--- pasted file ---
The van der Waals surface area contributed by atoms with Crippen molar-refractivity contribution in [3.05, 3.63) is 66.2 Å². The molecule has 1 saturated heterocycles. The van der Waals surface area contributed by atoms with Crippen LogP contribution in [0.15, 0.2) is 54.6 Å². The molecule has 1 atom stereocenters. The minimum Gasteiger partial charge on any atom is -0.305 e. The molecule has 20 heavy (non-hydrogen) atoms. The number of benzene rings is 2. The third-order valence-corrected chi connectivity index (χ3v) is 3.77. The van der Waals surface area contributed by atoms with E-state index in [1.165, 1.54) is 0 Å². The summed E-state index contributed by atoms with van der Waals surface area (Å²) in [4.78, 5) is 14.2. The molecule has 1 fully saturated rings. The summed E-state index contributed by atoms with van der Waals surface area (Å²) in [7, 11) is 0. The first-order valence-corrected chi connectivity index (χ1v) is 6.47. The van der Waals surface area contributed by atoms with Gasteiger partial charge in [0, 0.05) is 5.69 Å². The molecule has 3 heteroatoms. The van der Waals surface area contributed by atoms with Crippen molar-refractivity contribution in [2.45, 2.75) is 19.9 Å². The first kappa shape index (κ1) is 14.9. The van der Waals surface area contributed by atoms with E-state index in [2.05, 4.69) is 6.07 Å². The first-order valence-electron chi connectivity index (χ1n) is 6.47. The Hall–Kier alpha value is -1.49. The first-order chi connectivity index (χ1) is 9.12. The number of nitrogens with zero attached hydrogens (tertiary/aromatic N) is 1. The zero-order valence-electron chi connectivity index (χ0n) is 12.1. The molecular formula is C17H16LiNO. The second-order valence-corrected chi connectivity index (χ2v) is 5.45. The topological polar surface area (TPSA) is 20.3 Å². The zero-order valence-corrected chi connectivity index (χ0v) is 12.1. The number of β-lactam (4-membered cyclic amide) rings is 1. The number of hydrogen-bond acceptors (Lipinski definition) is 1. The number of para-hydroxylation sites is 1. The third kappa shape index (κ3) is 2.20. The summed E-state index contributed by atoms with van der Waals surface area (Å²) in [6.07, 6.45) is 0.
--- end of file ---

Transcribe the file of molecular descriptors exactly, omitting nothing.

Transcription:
The van der Waals surface area contributed by atoms with Crippen molar-refractivity contribution in [3.05, 3.63) is 66.2 Å². The molecule has 1 saturated heterocycles. The van der Waals surface area contributed by atoms with Crippen LogP contribution in [0.15, 0.2) is 54.6 Å². The molecule has 1 atom stereocenters. The minimum Gasteiger partial charge on any atom is -0.305 e. The molecule has 20 heavy (non-hydrogen) atoms. The number of benzene rings is 2. The third-order valence-corrected chi connectivity index (χ3v) is 3.77. The van der Waals surface area contributed by atoms with E-state index in [1.165, 1.54) is 0 Å². The summed E-state index contributed by atoms with van der Waals surface area (Å²) in [4.78, 5) is 14.2. The molecule has 1 fully saturated rings. The summed E-state index contributed by atoms with van der Waals surface area (Å²) in [7, 11) is 0. The first-order valence-corrected chi connectivity index (χ1v) is 6.47. The van der Waals surface area contributed by atoms with Gasteiger partial charge in [0, 0.05) is 5.69 Å². The molecule has 3 heteroatoms. The van der Waals surface area contributed by atoms with Crippen molar-refractivity contribution in [2.45, 2.75) is 19.9 Å². The first kappa shape index (κ1) is 14.9. The van der Waals surface area contributed by atoms with E-state index in [2.05, 4.69) is 6.07 Å². The first-order valence-electron chi connectivity index (χ1n) is 6.47. The Hall–Kier alpha value is -1.49. The first-order chi connectivity index (χ1) is 9.12. The number of nitrogens with zero attached hydrogens (tertiary/aromatic N) is 1. The zero-order valence-electron chi connectivity index (χ0n) is 12.1. The molecular formula is C17H16LiNO. The second-order valence-corrected chi connectivity index (χ2v) is 5.45. The topological polar surface area (TPSA) is 20.3 Å². The zero-order valence-corrected chi connectivity index (χ0v) is 12.1. The number of β-lactam (4-membered cyclic amide) rings is 1. The number of hydrogen-bond acceptors (Lipinski definition) is 1. The number of para-hydroxylation sites is 1. The third kappa shape index (κ3) is 2.20. The summed E-state index contributed by atoms with van der Waals surface area (Å²) in [6.07, 6.45) is 0.